is pressing down. In time this can crinkle the edge. On one edge 
is an audio track; on the other is the sync track which tells the 
VTR what to do during playback. If either becomes crinkled, the 
tape can be ruined.
     Most experts also suggest that you completely rewind the 
tape before storing it. Some even say that you should fast 
forward and then rewind a new tape before you use it. The purpose 
is to "repack" a tape that has been sitting on a shelf for 
months.

                     Cameras and Camcorders

     There is virtually no maintenance needed for the camera or 
camera section of a camcorder. (The VTR in a camcorder can be 
treated as any VTR.) Unless you know exactly what you're doing, 
never try to open the camera or to make any adj.shtmlents. 
     About all you'll ever need to do with the camera concerns 
the lens. 
     The first step, as always, is preventive maintenance. The 
best possible way to "fix" anything is to make sure it doesn't 
"break" in the first place. 
     With any camera, and especially with tube cameras, avoid 
shooting into bright areas. With a tube camera, just a tiny 
fraction of a second with the camera aimed towards the sun is 
going to permanently damage the pickup. If you're shooting 
outside and carelessly wave the camera so that it passes over the 
sun . . . nix one tube! 
     Even shooting at a bright surface for more than a few 
seconds can damage the tube. A CCD or MOS camera isn't as prone 
to "burning" as is a tube camera, but damage can happen.
     Preventive maintenance in the case of a camera lens begins 
with protecting the lens. The classic method is by using a 
skylight or UV-haze filter over the lens. Either filter does very 
little the image. They are just a notch above being pieces of 
optical-quality glass, but that's all you need. If a rock hits 
the filter, you've lost a $15 filter. If that same rock cracks 
the lens, you're looking at a replacement cost very likely in the 
hundreds of dollars. The filter also helps to protect the lens 
from contaminants. With the filter in place, the lens will always 
remain clean. Theoretically you'll never have to touch it.
     If you ever need to clean the lens (or the filter, for that 
matter) do NOT use standard window cleaner. Most lenses have a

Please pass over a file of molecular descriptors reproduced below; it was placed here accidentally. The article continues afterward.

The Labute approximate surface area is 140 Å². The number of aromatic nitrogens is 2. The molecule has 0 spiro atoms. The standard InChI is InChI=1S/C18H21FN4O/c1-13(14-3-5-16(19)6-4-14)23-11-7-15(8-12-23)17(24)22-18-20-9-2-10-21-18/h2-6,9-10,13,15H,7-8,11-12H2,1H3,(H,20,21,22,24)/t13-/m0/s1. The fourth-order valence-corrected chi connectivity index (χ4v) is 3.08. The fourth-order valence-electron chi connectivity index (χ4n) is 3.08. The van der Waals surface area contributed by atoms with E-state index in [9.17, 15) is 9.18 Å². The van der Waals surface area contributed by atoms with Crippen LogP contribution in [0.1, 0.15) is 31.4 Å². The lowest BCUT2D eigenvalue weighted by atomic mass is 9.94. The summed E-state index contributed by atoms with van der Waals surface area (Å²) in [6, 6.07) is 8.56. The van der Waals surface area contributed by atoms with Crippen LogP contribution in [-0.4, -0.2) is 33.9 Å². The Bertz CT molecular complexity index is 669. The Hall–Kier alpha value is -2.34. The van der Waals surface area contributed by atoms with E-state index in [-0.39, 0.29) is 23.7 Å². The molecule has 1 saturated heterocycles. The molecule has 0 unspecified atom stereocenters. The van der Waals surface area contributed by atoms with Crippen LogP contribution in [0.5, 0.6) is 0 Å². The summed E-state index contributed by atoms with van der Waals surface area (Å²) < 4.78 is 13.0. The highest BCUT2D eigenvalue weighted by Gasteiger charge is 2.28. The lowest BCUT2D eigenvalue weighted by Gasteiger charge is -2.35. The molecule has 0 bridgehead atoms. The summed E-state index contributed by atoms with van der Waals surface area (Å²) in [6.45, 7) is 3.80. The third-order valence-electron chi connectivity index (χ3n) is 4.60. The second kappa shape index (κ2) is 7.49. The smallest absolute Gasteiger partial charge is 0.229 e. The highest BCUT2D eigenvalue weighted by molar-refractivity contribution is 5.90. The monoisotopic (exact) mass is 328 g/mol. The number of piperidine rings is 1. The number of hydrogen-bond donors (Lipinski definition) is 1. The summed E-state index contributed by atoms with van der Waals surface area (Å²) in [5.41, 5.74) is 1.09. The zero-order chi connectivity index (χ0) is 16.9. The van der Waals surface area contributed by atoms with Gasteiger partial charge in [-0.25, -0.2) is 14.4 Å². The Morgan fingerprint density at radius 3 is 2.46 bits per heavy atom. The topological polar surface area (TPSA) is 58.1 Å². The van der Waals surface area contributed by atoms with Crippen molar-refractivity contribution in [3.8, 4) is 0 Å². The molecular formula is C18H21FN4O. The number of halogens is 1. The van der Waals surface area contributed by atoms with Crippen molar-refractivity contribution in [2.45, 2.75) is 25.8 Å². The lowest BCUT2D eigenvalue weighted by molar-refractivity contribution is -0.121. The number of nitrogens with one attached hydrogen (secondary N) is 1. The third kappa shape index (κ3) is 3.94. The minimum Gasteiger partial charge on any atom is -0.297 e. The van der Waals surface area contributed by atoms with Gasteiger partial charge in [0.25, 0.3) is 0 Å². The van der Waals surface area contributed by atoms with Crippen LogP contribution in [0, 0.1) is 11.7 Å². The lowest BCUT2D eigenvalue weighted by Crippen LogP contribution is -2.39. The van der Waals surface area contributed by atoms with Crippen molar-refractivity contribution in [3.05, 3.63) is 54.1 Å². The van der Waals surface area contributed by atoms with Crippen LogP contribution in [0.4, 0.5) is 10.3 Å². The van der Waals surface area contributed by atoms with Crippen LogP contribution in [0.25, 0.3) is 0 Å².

special coating on them, which can be damaged by regular glass 
cleaner or even by water.
     Go to a photographic supply store and get the best lens 
cleaning fluid you can find. Also get lens paper. This 
inexpensive material is the only thing that should ever touch the 
glass of your camera. It's specially made for that purpose. If 
you use a corner of your t-shirt, you stand a good chance of 
scratching the lens. A paper towel is even worse!
     Finally, invest in a case for your equipment. Preferably a 
hard case for the camera. (A dust cover will normally be 
sufficient for the home deck.) Don't do what so many do - get the 
cover or case and then leave it in the closet. Any equipment not 
in use should be covered and protected.


Until Next Time

   Need some videography (video photography) work done? Or do 
you know someone who does? I and my partner have just added even 
more equipment to our "stock," including another $5000 in video 
editing machines. I was playing with them last night, and they 
are REALLY SOMETHING! And more stuff is coming in. 
   We're semi-open for business, and available for weddings, 
parties, gatherings - whatever.
   I also got to wondering - we have some really classy bits on 
tape. Would any of you be willing to buy a tape of nonsense and 
entertainment? I'm wondering if it would be worth our while to 
put something together. (I went through the stuff last night, and 
some of it is really fantastic!)

   End of commercial. 
   End of issue.
   GOTO Zip-Read
   Seeya next time! I've been playing with a couple more short 
pieces of fiction, although I don't know if I'll have the time 
to polish one off in time. (I'm still open to guest authors, 
by the way! Contact me in Email.)

Zephyr Magazine is © Gene Williams. All rights reserved.